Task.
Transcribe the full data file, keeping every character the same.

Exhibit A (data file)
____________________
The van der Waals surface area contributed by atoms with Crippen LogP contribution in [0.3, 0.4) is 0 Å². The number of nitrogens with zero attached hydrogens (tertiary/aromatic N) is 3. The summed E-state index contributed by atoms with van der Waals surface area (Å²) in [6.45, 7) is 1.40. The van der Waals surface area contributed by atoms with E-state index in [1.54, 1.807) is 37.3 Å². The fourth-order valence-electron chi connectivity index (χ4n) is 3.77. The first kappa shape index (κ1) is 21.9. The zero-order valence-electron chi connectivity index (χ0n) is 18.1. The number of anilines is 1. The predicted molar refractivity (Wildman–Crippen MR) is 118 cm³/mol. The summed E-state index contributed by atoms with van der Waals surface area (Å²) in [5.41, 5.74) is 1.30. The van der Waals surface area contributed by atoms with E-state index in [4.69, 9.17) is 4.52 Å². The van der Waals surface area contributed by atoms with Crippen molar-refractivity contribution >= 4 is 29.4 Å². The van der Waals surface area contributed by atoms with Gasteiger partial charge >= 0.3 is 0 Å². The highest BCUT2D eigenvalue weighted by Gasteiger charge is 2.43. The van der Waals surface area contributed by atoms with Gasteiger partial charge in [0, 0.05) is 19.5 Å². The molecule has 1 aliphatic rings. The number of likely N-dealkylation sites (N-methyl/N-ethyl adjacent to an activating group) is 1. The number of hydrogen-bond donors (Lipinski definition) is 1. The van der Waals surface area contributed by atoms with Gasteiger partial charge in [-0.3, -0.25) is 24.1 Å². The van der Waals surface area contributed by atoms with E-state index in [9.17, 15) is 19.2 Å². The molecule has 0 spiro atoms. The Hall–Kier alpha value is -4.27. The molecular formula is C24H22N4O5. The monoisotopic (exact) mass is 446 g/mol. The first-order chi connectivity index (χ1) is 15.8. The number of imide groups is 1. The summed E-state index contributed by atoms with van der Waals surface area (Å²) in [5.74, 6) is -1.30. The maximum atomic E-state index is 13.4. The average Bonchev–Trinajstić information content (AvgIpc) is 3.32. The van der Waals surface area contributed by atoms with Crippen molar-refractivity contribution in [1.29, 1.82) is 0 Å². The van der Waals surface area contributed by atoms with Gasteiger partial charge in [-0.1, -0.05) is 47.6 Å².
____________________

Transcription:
The van der Waals surface area contributed by atoms with Crippen LogP contribution in [0.3, 0.4) is 0 Å². The number of nitrogens with zero attached hydrogens (tertiary/aromatic N) is 3. The summed E-state index contributed by atoms with van der Waals surface area (Å²) in [6.45, 7) is 1.40. The van der Waals surface area contributed by atoms with E-state index in [1.54, 1.807) is 37.3 Å². The fourth-order valence-electron chi connectivity index (χ4n) is 3.77. The first kappa shape index (κ1) is 21.9. The zero-order valence-electron chi connectivity index (χ0n) is 18.1. The number of anilines is 1. The predicted molar refractivity (Wildman–Crippen MR) is 118 cm³/mol. The summed E-state index contributed by atoms with van der Waals surface area (Å²) in [5.41, 5.74) is 1.30. The van der Waals surface area contributed by atoms with E-state index in [4.69, 9.17) is 4.52 Å². The van der Waals surface area contributed by atoms with Crippen molar-refractivity contribution >= 4 is 29.4 Å². The van der Waals surface area contributed by atoms with Gasteiger partial charge >= 0.3 is 0 Å². The highest BCUT2D eigenvalue weighted by Gasteiger charge is 2.43. The van der Waals surface area contributed by atoms with Gasteiger partial charge in [0, 0.05) is 19.5 Å². The molecule has 1 aliphatic rings. The number of likely N-dealkylation sites (N-methyl/N-ethyl adjacent to an activating group) is 1. The number of hydrogen-bond donors (Lipinski definition) is 1. The van der Waals surface area contributed by atoms with Gasteiger partial charge in [-0.3, -0.25) is 24.1 Å². The van der Waals surface area contributed by atoms with E-state index in [9.17, 15) is 19.2 Å². The molecule has 0 spiro atoms. The Hall–Kier alpha value is -4.27. The molecular formula is C24H22N4O5. The monoisotopic (exact) mass is 446 g/mol. The first-order chi connectivity index (χ1) is 15.8. The number of imide groups is 1. The summed E-state index contributed by atoms with van der Waals surface area (Å²) in [5.74, 6) is -1.30. The maximum atomic E-state index is 13.4. The average Bonchev–Trinajstić information content (AvgIpc) is 3.32. The van der Waals surface area contributed by atoms with Crippen molar-refractivity contribution in [1.29, 1.82) is 0 Å². The van der Waals surface area contributed by atoms with Gasteiger partial charge in [-0.1, -0.05) is 47.6 Å².